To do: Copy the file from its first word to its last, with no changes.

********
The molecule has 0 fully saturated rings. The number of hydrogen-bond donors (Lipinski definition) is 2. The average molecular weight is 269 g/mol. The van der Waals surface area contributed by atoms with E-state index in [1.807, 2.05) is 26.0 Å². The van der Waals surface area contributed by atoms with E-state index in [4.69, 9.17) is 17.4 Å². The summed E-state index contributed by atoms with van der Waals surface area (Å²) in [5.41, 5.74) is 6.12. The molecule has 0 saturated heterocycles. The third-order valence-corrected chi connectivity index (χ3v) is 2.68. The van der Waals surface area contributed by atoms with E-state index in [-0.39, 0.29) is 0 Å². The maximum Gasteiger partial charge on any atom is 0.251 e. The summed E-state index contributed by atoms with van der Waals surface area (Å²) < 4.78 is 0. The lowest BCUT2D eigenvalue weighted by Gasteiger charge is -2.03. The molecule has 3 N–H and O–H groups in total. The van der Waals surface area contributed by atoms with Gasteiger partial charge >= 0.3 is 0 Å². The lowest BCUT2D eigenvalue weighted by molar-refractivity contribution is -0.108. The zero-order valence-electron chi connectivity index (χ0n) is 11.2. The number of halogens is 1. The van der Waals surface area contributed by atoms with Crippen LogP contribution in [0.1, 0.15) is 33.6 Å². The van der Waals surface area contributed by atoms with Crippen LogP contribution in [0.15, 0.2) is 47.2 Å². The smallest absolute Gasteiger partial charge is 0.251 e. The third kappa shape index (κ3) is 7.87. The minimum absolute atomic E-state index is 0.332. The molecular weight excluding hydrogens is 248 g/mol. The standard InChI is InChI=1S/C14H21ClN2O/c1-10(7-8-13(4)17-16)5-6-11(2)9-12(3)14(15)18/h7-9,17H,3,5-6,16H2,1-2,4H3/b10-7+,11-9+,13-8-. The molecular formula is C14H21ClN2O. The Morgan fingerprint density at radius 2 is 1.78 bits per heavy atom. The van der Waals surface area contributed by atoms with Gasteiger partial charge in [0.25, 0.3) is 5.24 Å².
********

The molecule has 0 fully saturated rings. The number of hydrogen-bond donors (Lipinski definition) is 2. The average molecular weight is 269 g/mol. The van der Waals surface area contributed by atoms with E-state index in [1.807, 2.05) is 26.0 Å². The van der Waals surface area contributed by atoms with E-state index in [4.69, 9.17) is 17.4 Å². The summed E-state index contributed by atoms with van der Waals surface area (Å²) in [5.41, 5.74) is 6.12. The molecule has 0 saturated heterocycles. The third-order valence-corrected chi connectivity index (χ3v) is 2.68. The van der Waals surface area contributed by atoms with E-state index in [-0.39, 0.29) is 0 Å². The maximum Gasteiger partial charge on any atom is 0.251 e. The summed E-state index contributed by atoms with van der Waals surface area (Å²) < 4.78 is 0. The lowest BCUT2D eigenvalue weighted by Gasteiger charge is -2.03. The molecule has 3 N–H and O–H groups in total. The van der Waals surface area contributed by atoms with Gasteiger partial charge >= 0.3 is 0 Å². The lowest BCUT2D eigenvalue weighted by molar-refractivity contribution is -0.108. The zero-order valence-electron chi connectivity index (χ0n) is 11.2. The number of halogens is 1. The van der Waals surface area contributed by atoms with Crippen LogP contribution in [0.1, 0.15) is 33.6 Å². The van der Waals surface area contributed by atoms with Crippen LogP contribution in [0.15, 0.2) is 47.2 Å². The smallest absolute Gasteiger partial charge is 0.251 e. The third kappa shape index (κ3) is 7.87. The minimum absolute atomic E-state index is 0.332. The molecular weight excluding hydrogens is 248 g/mol. The standard InChI is InChI=1S/C14H21ClN2O/c1-10(7-8-13(4)17-16)5-6-11(2)9-12(3)14(15)18/h7-9,17H,3,5-6,16H2,1-2,4H3/b10-7+,11-9+,13-8-. The molecular formula is C14H21ClN2O. The Morgan fingerprint density at radius 2 is 1.78 bits per heavy atom. The van der Waals surface area contributed by atoms with Gasteiger partial charge in [0.25, 0.3) is 5.24 Å².